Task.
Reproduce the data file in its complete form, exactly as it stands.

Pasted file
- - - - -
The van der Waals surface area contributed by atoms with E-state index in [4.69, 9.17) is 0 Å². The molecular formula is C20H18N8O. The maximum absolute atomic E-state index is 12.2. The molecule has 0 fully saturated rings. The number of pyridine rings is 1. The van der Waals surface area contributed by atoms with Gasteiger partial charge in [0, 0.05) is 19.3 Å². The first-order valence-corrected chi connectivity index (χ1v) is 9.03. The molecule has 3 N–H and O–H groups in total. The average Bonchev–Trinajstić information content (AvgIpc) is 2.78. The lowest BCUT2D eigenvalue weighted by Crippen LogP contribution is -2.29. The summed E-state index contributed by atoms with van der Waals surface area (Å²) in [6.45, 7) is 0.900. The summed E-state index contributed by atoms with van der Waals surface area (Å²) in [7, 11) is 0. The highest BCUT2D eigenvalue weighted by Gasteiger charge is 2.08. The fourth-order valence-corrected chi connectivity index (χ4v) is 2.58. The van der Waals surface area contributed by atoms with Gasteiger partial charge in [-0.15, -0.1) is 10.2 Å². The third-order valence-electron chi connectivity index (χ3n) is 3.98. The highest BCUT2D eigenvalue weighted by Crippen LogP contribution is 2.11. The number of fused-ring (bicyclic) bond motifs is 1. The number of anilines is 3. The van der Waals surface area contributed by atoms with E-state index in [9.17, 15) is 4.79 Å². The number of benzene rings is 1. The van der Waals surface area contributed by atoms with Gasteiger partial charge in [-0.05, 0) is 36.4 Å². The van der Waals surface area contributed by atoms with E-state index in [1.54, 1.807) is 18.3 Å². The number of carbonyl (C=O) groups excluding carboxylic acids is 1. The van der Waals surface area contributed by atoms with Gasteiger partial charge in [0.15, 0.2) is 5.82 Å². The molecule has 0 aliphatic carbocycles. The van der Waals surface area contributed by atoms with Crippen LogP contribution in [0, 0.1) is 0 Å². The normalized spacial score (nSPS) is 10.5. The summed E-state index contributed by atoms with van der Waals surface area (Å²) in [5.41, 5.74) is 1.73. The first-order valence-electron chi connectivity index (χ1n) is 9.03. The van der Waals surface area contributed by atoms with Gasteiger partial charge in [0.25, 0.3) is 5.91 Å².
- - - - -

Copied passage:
The van der Waals surface area contributed by atoms with E-state index in [4.69, 9.17) is 0 Å². The molecular formula is C20H18N8O. The maximum absolute atomic E-state index is 12.2. The molecule has 0 fully saturated rings. The number of pyridine rings is 1. The van der Waals surface area contributed by atoms with Gasteiger partial charge in [0, 0.05) is 19.3 Å². The first-order valence-corrected chi connectivity index (χ1v) is 9.03. The molecule has 3 N–H and O–H groups in total. The average Bonchev–Trinajstić information content (AvgIpc) is 2.78. The lowest BCUT2D eigenvalue weighted by Crippen LogP contribution is -2.29. The summed E-state index contributed by atoms with van der Waals surface area (Å²) in [6.45, 7) is 0.900. The summed E-state index contributed by atoms with van der Waals surface area (Å²) in [7, 11) is 0. The highest BCUT2D eigenvalue weighted by Gasteiger charge is 2.08. The fourth-order valence-corrected chi connectivity index (χ4v) is 2.58. The van der Waals surface area contributed by atoms with Gasteiger partial charge in [-0.15, -0.1) is 10.2 Å². The third-order valence-electron chi connectivity index (χ3n) is 3.98. The highest BCUT2D eigenvalue weighted by Crippen LogP contribution is 2.11. The number of fused-ring (bicyclic) bond motifs is 1. The number of anilines is 3. The van der Waals surface area contributed by atoms with E-state index in [9.17, 15) is 4.79 Å². The number of benzene rings is 1. The van der Waals surface area contributed by atoms with Gasteiger partial charge in [-0.05, 0) is 36.4 Å². The van der Waals surface area contributed by atoms with E-state index in [1.54, 1.807) is 18.3 Å². The number of carbonyl (C=O) groups excluding carboxylic acids is 1. The van der Waals surface area contributed by atoms with Gasteiger partial charge in [0.15, 0.2) is 5.82 Å². The molecule has 0 aliphatic carbocycles. The van der Waals surface area contributed by atoms with Crippen LogP contribution in [0, 0.1) is 0 Å². The normalized spacial score (nSPS) is 10.5. The summed E-state index contributed by atoms with van der Waals surface area (Å²) in [5.41, 5.74) is 1.73. The first-order valence-electron chi connectivity index (χ1n) is 9.03. The van der Waals surface area contributed by atoms with Gasteiger partial charge in [0.25, 0.3) is 5.91 Å².